Giving the gift of compound interest

By Greg Major, Financial Advisor

The first lesson most children learn about money is what they can spend it on – games, the latest toy, their own iPad – but it’s a parent’s obligation to also teach them about managing their money. And the earlier we can teach them about the power of compounding, the better.

The magic of compounding wealth

Compounding can be the road to riches and anyone can do it. Compounding is earning interest on your interest. The more money you accumulate the larger the return each year.

There are two catches.

  1. First, it involves sacrifice. You can’t spend it and still save it.
  2. And second, it sounds boring. At least it is until the balance starts growing and then it becomes downright fascinating!

Here’s an example

Brent began a savings program at age 17 and starting with a $100 deposit he put away $1,500 each year for 13 years into a fund that earned an average 7% a year. From age 30 he didn’t add any more to his savings fund. By that time the balance of his fund was $30,450.

Brent’s twin sister Charlotte was having too much fun at 17 spending every dollar she earned and delaying the start of a savings plan until she reached age 30 – just when Brent stopped. Starting with $100 Charlotte deposited $1,500 per year and maintained that amount every year until she reached age 65. Her fund also averaged 7% p.a. and Charlotte ended up with $208,423. Amazingly through the power of compounding, Brent, who hadn’t added anything to his fund for the last 35 years has $325,123 in his account – over $116,000 more! The 13 years that Brent saved were worth more than all of the 35 years that Charlotte saved.

You’re probably asking, “Where would someone under 20 find $1,500?” We have a suggestion. If your adult child is working – even for a small wage – they will probably qualify for the federal government’s co-contribution scheme. As well as teaching your children about compounding, you could gift them a $1,000 superannuation contribution and the government would add up to another $500 to their fund account.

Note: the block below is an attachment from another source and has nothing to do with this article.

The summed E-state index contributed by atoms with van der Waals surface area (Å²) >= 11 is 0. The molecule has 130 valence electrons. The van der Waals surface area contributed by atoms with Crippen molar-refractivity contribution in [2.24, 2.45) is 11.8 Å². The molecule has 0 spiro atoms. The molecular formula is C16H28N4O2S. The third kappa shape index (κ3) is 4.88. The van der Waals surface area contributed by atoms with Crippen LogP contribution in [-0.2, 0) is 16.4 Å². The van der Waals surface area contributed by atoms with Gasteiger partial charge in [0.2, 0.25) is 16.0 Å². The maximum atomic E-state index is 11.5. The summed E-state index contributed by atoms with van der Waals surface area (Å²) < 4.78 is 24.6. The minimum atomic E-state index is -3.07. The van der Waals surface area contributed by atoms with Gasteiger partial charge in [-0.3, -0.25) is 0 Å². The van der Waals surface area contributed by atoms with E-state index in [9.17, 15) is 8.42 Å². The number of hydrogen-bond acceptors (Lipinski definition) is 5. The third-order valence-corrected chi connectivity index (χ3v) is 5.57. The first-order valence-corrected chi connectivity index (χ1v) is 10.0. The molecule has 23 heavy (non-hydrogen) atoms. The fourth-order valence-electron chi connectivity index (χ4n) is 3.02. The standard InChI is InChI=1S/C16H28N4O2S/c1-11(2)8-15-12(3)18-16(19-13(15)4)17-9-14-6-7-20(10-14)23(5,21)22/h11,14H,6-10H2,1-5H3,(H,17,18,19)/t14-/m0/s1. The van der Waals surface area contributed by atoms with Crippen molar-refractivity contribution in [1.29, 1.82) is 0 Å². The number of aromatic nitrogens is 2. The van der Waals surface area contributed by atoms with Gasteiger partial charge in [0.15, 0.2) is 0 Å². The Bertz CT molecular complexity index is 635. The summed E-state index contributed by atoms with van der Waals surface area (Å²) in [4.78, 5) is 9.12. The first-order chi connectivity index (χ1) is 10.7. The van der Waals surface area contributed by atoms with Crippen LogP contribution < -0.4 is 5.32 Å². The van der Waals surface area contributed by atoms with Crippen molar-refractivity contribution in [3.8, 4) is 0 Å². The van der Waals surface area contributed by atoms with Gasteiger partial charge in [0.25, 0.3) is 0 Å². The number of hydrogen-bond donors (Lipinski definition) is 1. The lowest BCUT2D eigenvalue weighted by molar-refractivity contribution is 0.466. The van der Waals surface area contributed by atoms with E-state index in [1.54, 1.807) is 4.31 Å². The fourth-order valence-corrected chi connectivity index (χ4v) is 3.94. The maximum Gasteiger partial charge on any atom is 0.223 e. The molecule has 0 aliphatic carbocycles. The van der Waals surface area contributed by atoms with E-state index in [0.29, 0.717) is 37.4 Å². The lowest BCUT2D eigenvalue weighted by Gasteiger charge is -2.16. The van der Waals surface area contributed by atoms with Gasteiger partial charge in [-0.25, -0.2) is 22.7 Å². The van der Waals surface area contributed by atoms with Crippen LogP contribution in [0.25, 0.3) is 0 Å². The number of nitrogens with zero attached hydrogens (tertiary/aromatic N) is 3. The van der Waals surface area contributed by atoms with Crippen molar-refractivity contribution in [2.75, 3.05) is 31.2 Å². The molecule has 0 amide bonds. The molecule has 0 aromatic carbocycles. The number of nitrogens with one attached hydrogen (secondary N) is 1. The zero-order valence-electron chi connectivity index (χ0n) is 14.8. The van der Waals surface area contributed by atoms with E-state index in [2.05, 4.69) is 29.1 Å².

This suggestion applies to superannuation which they won’t be able to access until later in life. However, the principle is the same if the money is invested outside super where they can use it to buy or invest in something much earlier.

Contact us if you are interested in finding out more or would like to discuss your personal financial plan.

Greg Major is an authorised representative and credit representative of AMP Financial Planning. Blueprint Planning Pty Ltd (ABN 78 097 264 554), trading as Blueprint Wealth, is an authorised representative and credit representative of AMP Financial Planning, Australian Financial Services Licensee and Australian Credit Licensee (AFSL / ACL 232 706).

This article contains information that is general in nature. It does not take into account the objectives, financial situation or needs of any particular person. You need to consider your financial situation and needs before making any decisions based on this information.

Sources: Australian Tax Office website: Super co-contributions

ASIC’s MoneySmart website “Compound interest calculator”